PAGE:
A client system may generally include a central processing unit (CPU) connected by a bus to memory and storage. Each client system is typically running an operating system configured to manage interaction between the computer hardware and the higher-level software applications running on the client system. The server system may include hardware components similar to those used by the client system (e.g., a CPU, a memory, and a storage device, coupled by a bus). However, such a network environment is merely an example of one computing environment. Embodiments of the present disclosure may be implemented using other environments, regardless of whether the computer systems are complex multi-user computing systems, such as a cluster of individual computers connected by a high-speed network, single-user workstations, or network appliances lacking non-volatile storage. Further, embodiments of the disclosure may be implemented using computer software applications executing on existing computer systems, e.g., desktop computers, server computers, laptop computers, tablet computers, and the like. However, the software applications described herein are not limited to any currently existing computing environment or programming language, and may be adapted to take advantage of new computing systems as they become available.
 While embodiments of the disclosure may be susceptible to various modifications and alternative forms, specific embodiments thereof are shown by way of example in the drawings and will herein be described in detail. The drawings may not be to scale. It should be understood, however, that the drawings and detailed description thereto are not intended to limit embodiments to the particular form disclosed, but to the contrary, the intention is to cover all modifications, equivalents, and alternatives falling within the spirit and scope of the present disclosure as defined by the appended claims.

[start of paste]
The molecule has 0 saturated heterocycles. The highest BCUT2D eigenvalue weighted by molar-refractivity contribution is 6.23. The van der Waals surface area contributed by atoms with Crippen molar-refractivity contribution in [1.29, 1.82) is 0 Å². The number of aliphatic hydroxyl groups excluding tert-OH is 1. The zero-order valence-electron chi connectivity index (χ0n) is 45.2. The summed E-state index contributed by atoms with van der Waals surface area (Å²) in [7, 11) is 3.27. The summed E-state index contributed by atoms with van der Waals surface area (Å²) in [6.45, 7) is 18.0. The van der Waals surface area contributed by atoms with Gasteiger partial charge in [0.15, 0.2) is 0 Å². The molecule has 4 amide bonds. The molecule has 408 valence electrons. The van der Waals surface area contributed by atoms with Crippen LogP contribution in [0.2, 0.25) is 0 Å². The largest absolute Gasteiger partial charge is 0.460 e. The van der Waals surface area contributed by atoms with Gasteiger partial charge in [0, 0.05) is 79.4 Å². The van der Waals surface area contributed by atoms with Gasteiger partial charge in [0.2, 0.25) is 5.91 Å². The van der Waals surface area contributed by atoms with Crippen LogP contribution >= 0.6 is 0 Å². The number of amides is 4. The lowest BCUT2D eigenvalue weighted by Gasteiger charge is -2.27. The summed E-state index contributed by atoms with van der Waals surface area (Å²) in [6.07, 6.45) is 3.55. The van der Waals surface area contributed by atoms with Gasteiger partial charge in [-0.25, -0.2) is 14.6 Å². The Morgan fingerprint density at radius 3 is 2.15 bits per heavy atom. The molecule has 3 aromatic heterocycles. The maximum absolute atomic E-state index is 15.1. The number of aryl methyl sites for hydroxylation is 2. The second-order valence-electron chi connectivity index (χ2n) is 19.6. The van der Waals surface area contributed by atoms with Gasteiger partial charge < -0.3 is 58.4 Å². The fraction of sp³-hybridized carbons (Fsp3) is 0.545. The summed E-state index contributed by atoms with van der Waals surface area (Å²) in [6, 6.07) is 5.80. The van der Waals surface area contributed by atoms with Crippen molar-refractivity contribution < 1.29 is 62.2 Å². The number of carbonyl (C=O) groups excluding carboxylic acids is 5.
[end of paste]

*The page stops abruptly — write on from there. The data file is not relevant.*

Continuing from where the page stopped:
Further modifications and alternative embodiments of various aspects of the disclosure will be apparent to those skilled in the art in view of this description. Accordingly, this description is to be construed as illustrative only and is for the purpose of teaching those skilled in the art the general manner of carrying out the embodiments of the disclosure.
 It is to be understood that the forms of the disclosure shown and described herein are to be taken as examples of embodiments. Elements and materials may be substituted for those illustrated and described herein, parts and processes may be reversed, and certain features of the disclosure may be utilized independently, all as would be apparent to one skilled in the art after having the benefit of this disclosure. Changes may be made in the elements described herein without departing from the spirit and scope of the disclosure as described in the following claims.
 Embodiments of the disclosure provide systems, apparatus, and computer program products to manage workflows surrounding the process of matching Requirements with employment candidates by functioning in between vendor management office (VMO), Job Board, and Social Networking protocols.
 The functionality provided by the disclosure may operate with or be embodied in other systems as well. FIG. 1 is just one exemplary embodiment. Embodiments of the Employment Management System supply the functionality according to principles of the disclosure and may be implemented as one or more respective software modules operating on one or more suitable computers. A suitable computer typically comprises a processing unit, a system memory which might include both temporary random access memory and more permanent storage such as a disk drive, and a system bus that couples the processing unit to the various components of the computer.